@deep_sherchan We had similar experiences. We eventually decided to use our ventures into different verticals as a signal to launch as a separate brand or not. Thanks for sharing your experience.
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Founder, Developer at Crucial Human
We launched our flagship product under a separate brand. My company is called Crucial Human (https://crucialhuman.com) but the product we launched initally was called Paper Workspace. We have since rebranded that as Crucial Human Workspace because as a startup, we found that it was a bad idea to confuse our audience with different brands. For example, we started getting more social media followers under Paper Workspace than on the actual company name. We also have since decided to unbundle our Workspace product and release the productivity modules inside as separate products under the Crucial Human brand. We have another product under a completely separate vertical (edtech) and it made sense for us to launch that under a separate brand (https://flipped.app). It all depends on your plans. We planned to launch multiple products, but in the end, we decided to let the verticals determine our branding splits - Productivity, EdTech, etc.
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Product Marketing @BigDataCloud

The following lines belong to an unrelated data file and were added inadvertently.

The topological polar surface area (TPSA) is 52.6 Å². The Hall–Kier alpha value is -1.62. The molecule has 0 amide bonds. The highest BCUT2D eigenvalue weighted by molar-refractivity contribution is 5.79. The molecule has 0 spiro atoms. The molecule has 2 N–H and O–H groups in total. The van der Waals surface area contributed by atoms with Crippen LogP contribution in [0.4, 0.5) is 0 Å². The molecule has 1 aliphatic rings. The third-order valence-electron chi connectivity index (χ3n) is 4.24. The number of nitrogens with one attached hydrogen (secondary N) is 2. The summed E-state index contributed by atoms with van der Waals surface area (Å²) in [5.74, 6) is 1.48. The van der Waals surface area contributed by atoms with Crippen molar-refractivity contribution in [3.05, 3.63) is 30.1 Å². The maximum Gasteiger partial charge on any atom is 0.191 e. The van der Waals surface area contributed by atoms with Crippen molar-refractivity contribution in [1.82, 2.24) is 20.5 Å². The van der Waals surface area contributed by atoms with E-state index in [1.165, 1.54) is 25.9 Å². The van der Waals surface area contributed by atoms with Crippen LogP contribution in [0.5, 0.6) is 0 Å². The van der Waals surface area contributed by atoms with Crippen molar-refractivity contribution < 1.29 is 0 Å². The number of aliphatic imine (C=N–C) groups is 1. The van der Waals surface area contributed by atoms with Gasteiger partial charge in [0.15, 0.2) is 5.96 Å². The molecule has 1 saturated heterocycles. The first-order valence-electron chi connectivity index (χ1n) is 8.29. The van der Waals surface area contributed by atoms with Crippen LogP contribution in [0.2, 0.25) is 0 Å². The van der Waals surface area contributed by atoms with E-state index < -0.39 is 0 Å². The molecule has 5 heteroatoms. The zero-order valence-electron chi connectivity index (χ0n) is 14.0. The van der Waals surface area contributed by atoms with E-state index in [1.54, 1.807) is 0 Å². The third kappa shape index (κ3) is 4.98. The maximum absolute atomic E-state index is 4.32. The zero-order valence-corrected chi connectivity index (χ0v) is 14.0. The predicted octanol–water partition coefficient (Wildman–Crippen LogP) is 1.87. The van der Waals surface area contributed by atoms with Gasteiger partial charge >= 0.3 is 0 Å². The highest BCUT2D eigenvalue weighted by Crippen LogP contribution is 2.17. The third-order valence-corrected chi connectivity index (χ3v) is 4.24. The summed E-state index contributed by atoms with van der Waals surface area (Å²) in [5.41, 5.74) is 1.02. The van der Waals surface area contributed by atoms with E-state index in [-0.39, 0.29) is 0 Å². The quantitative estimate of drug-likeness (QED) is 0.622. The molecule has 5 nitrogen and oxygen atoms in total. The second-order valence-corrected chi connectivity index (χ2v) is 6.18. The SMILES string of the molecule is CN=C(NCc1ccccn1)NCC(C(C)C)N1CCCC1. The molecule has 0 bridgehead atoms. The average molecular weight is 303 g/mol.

Hi @eddieaich, yes it can be so painful if your startup plans to move into different direction and you are stuck with your single brand names Or want to consolidate everything into one. One can never predict how your startup will evolve, I guess we just have to go through the experience of rebranding. Even many bigger companies struggle with it. Thanks for sharing your story too.
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a nerd trying to make a $ outta 15 cents
@eddieaich @deep_sherchan Thanks both for sharing your stories! This has been super helpful!
CEO
I think so. There are numerous examples of those that have used the same name for both and then had to go through the process of separating them. Google is one good example. Seems easier to avoid such a task ahead of time. What are the chances you'll always only offer the single product?
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a nerd trying to make a $ outta 15 cents
@benbrausen I suppose multiple products is the goal if we are successful. The worry about having two names now, is that it doubles the effort to think through appropriate names, otherwise we would have the same issue of renaming in the future as well.